The Collection

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Inside Steve Juliano’s unbelievable collection of Mopar memorabilia.

By Cliff Gromer Photos by TheBruntBros

Steve Juliano has since passed on and his amazing collection of Plymouth Rapid Transit System concept cars and countless Mopar memorabilia items sadly has been broken up and auctioned off piecemeal. We were fortunate enough to be one of the first to preview this treasure trove some years ago. Come along for the tour.

The crown jewel in Steve’s concept car collection was the Diamante. The car began as a highly optioned ’70 Challenger convertible and was the first convertible E-body produced.
Steve’s 3 Plymouth Rapid Transit System concept car are lined up under a mind-boggling tsunami of original Chrysler promo displays.
Steve hung each item as he went along, he didn’t map out the position of each item beforehand, as on graph paper. He said “it just worked out,” as he covered every available inch of wall space with posters. That’s Steve standing way back in the corner of his expansive warehouse where he set up his collection. From the photos, Steve looks to be about 3 ft. 4 in. tall. Actually , he was a tad taller than that.

Walking through the door of the nondescript warehouse in San Clemente, CA is like entering the Twilight Zone. It’s a trip back to Chrysler’s glory years—1965-’71. To the tenth power. Packed into 5600 sq ft of floorspace, from ceiling to floor, is every conceivable promotional and marketing item, showroom display and advertising gimmicks, service and mechanics items.


“Motion Makers” was a slogan coined by Chrysler in late ’69-’70 for its service and also for its performance cars. The monicker was replaced by “Rapid Transit System.”
 

Then there are the cars—ones of a kind. Virtually all of the Plymouth Rapid Transit System Caravan, reunited under one roof after 34 years. In addition, a One-of one ’71 Hemi sunroof Challenger. The R.J. Reynolds bench-seat ‘71 Hemicuda. An incredible ’71 Hemi Charger survivor. Chrysler Corp., DaimlerChrysler or even Batman couldn’t have put together an exhibit on this scale. It took the Memorabilia Mogul, Steven Juliano, to make it happen.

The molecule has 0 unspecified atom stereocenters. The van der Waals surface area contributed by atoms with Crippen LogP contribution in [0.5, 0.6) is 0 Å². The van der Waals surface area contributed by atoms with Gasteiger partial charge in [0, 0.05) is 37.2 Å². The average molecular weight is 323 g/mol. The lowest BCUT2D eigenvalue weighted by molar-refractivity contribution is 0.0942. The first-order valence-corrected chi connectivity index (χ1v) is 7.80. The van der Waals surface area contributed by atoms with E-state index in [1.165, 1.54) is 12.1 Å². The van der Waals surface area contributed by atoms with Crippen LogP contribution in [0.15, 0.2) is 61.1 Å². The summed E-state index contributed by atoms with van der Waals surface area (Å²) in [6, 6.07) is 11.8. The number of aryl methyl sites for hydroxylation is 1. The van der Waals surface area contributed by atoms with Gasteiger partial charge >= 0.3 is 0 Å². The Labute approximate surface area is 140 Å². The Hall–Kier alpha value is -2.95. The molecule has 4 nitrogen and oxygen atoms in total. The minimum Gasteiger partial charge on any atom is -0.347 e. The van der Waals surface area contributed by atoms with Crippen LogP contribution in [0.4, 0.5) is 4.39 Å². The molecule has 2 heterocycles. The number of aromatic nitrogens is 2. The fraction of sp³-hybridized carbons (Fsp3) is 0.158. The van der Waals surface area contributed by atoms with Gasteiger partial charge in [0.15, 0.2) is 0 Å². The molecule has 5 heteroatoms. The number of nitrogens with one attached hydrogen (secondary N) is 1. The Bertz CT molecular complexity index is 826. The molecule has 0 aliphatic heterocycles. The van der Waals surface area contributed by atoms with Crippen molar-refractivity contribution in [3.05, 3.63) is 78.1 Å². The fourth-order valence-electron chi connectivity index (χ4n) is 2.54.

“Dodge girls” were a popular promotion. A blonde “Dodge Rebellion” girl was used in ’66-’67. For ’68-’69 Dodge switched to a brunette—Joan Parker, who also played one of the bat girls on the “Batman” TV show. Steve says Joan (left) is his dream girl. (That’s a stand-up cutout display of Steve on the right.)

A passionate collector for decades, Steve attributes his success in assembling this mind-boggling exhibit to hard work, a little luck, and maybe a competitive bent to show other “collectors” how it’s done. He says that he’s amused by some collectors of muscle-era Mopar displays of porcelain and neon Chrysler memorabilia. “Porcelain lasts forever,” he says. “You could still use the toilets in the Titanic. These guys have ‘60s cars yet back them up with porcelain signs and such from the ‘40s and ‘50s, because they say they choose to. I don’t sleep with Pamela Anderson because I choose not to. Right!”


In ’70-’71, the Dodge girl was a blonde from the “Daktari” TV series. Yup, she took it all off (all except her boots).

A dealer showroom stand-up of Sheriff Joe Higgins. Higgins had bad teeth and bad skin. Dodge changed the Dodge girls three times in six years, but ugly Joe outlasted them all, and then some. Jackie Gleason studied Joe Higgins commercials for his role as the sheriff in the film, “Smokey and the Bandit.”

According to Steve, the biggest memorabilia find known to man came in this mattress-sized box. It was the entire dealership Deluxe Showroom Kit for the changeover from the ’68 model year to ’69. The box was brought to Carlisle